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STEM education in England: questioning the “leaky pipeline” metaphor

STEM education in England: questioning the “leaky pipeline” metaphor The skillsets of science, technology, engineering and mathematics (STEM) graduates are widely recognised to be important for economic prosperity. At the same time, it is broadly accepted that in England there is a need to increase the number of people studying STEM degree courses and working in STEM. However, despite decades of interventions post-16, STEM participation rates remain lower than projected requirements. Some research reports suggest a lack of positive attitudes towards these subjects and aspirations amongst some social groups. As these debates continue, official reports such as those released by the Department for Education show these patterns from the labour market and higher education (HE) extend to both attainment and participation in science and math in school.Design/methodology/approachIn this paper, the authors summarise the authors' findings from the analysis of official reports, policy documents and major research reports focussing on attainment in school science and math and post-compulsory STEM participation.FindingsThe authors identify the problematic ways in which STEM subject choices are made across the student life cycle and then discuss how the leaky pipeline metaphor can be ambiguous and needs to be used with caution.Research limitations/implicationsSome aspects identified here warrant further research and will be of particular interest to researchers, practitioners and policymakers.Originality/valueIn this new report, the authors identify the problematic ways in which STEM subject choices are made across the student life cycle in England and then discuss how the leaky pipeline metaphor can be ambiguous and needs to be used with caution. http://www.deepdyve.com/assets/images/DeepDyve-Logo-lg.png Education + Training Emerald Publishing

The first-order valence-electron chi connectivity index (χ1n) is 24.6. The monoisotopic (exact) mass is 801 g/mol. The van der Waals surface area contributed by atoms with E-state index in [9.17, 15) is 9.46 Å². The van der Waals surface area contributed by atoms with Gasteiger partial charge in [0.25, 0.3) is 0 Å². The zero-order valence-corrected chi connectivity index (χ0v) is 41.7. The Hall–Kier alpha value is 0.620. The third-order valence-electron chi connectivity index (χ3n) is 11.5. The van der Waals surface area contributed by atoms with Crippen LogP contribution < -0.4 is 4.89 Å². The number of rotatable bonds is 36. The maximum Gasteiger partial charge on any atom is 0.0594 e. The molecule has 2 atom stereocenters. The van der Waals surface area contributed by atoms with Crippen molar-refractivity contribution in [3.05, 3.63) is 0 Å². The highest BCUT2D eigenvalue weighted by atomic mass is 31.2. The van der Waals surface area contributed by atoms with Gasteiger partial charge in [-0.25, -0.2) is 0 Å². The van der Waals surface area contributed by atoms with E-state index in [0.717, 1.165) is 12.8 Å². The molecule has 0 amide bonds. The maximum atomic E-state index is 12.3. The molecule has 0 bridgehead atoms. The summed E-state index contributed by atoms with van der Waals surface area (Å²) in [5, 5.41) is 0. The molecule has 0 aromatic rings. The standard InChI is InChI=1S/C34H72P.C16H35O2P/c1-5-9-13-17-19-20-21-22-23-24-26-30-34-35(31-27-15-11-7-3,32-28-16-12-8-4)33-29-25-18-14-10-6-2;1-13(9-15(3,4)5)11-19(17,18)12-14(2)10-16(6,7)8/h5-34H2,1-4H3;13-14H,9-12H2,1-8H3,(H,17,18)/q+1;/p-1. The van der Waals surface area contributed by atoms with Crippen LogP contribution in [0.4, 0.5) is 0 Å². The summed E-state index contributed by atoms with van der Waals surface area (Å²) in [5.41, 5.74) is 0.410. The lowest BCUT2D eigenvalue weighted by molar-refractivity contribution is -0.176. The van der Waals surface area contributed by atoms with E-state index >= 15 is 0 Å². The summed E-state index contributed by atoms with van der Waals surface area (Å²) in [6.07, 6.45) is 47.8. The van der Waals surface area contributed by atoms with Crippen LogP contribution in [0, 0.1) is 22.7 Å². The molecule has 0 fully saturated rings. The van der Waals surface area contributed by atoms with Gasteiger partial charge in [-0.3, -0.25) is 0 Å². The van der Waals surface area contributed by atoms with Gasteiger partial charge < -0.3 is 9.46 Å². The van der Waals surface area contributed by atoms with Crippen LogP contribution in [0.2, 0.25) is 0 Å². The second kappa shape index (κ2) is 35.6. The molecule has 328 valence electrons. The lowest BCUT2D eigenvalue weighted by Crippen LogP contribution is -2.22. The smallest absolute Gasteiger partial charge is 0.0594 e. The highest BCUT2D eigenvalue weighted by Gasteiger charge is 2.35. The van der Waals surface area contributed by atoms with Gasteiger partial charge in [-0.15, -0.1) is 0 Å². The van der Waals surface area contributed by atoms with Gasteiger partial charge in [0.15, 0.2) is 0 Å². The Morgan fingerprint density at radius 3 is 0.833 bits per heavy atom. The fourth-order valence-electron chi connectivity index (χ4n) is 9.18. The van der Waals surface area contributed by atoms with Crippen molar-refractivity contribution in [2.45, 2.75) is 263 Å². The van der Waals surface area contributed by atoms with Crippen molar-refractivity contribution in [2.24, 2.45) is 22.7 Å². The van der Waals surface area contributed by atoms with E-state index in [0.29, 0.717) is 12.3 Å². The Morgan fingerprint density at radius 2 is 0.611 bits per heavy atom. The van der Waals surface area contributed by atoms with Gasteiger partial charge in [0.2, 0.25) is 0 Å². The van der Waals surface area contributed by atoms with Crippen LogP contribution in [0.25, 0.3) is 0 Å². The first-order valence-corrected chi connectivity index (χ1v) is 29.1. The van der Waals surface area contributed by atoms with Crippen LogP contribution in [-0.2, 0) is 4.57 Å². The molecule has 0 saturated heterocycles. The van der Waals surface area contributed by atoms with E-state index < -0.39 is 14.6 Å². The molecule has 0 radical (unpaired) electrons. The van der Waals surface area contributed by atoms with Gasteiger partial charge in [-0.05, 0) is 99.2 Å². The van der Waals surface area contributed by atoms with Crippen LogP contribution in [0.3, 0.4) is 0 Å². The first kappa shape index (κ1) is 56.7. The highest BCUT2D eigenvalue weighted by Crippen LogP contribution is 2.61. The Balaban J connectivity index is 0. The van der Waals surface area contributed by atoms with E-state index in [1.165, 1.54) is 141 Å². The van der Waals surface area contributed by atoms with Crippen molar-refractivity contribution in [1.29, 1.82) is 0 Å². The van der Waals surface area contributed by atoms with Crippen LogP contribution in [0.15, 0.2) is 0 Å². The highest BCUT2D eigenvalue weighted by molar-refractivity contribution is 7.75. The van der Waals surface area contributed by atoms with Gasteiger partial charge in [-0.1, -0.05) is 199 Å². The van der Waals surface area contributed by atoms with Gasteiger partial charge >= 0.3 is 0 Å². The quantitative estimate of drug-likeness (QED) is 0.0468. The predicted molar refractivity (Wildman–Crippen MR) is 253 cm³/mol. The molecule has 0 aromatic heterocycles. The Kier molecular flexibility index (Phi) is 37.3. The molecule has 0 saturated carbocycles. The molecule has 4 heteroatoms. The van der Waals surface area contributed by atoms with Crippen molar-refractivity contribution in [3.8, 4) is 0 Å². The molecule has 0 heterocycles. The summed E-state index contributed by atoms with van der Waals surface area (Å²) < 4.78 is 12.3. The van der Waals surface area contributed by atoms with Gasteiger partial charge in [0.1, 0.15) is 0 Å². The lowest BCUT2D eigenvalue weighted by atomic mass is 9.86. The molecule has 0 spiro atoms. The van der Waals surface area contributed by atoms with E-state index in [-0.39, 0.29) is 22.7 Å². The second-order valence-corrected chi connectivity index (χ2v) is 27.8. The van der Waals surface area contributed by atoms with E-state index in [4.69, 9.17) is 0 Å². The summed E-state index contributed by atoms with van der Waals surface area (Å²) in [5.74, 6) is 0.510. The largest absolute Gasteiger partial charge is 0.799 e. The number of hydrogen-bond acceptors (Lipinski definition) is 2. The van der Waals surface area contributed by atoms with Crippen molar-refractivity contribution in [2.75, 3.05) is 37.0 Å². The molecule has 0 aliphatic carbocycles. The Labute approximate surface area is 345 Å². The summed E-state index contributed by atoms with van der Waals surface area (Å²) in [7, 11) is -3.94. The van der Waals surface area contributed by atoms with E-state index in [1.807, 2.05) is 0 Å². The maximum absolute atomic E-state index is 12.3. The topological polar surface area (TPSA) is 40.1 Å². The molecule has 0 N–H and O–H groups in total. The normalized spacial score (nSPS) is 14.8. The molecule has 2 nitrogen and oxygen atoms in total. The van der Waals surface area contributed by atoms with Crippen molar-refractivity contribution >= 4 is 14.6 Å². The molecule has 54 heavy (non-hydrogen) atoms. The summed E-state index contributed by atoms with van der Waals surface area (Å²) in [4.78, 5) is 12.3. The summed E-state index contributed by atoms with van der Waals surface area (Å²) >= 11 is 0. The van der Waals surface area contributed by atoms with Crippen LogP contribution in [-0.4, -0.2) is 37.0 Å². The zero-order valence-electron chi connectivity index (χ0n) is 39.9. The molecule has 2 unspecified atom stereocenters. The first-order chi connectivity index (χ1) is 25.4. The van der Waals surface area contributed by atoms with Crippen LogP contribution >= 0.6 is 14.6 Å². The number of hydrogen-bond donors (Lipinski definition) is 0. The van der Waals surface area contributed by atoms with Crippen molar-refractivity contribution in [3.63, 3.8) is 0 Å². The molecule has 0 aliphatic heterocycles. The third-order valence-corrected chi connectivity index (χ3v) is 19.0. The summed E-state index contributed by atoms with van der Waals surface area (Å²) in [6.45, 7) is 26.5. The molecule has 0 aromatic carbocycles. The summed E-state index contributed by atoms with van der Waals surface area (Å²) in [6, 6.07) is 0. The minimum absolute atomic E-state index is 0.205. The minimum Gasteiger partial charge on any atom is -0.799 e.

STEM education in England: questioning the “leaky pipeline” metaphor

Education + Training , Volume 65 (8/9): 15 – Nov 20, 2023

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References (60)

Publisher
Emerald Publishing
Copyright
© Emerald Publishing Limited
ISSN
0040-0912
DOI
10.1108/et-03-2023-0079
Publisher site
See Article on Publisher Site

Abstract

The skillsets of science, technology, engineering and mathematics (STEM) graduates are widely recognised to be important for economic prosperity. At the same time, it is broadly accepted that in England there is a need to increase the number of people studying STEM degree courses and working in STEM. However, despite decades of interventions post-16, STEM participation rates remain lower than projected requirements. Some research reports suggest a lack of positive attitudes towards these subjects and aspirations amongst some social groups. As these debates continue, official reports such as those released by the Department for Education show these patterns from the labour market and higher education (HE) extend to both attainment and participation in science and math in school.Design/methodology/approachIn this paper, the authors summarise the authors' findings from the analysis of official reports, policy documents and major research reports focussing on attainment in school science and math and post-compulsory STEM participation.FindingsThe authors identify the problematic ways in which STEM subject choices are made across the student life cycle and then discuss how the leaky pipeline metaphor can be ambiguous and needs to be used with caution.Research limitations/implicationsSome aspects identified here warrant further research and will be of particular interest to researchers, practitioners and policymakers.Originality/valueIn this new report, the authors identify the problematic ways in which STEM subject choices are made across the student life cycle in England and then discuss how the leaky pipeline metaphor can be ambiguous and needs to be used with caution.

Journal

Education + TrainingEmerald Publishing

Published: Nov 20, 2023

Keywords: STEM; Leaky pipeline; School; Higher education; Participation; Attainment; Education

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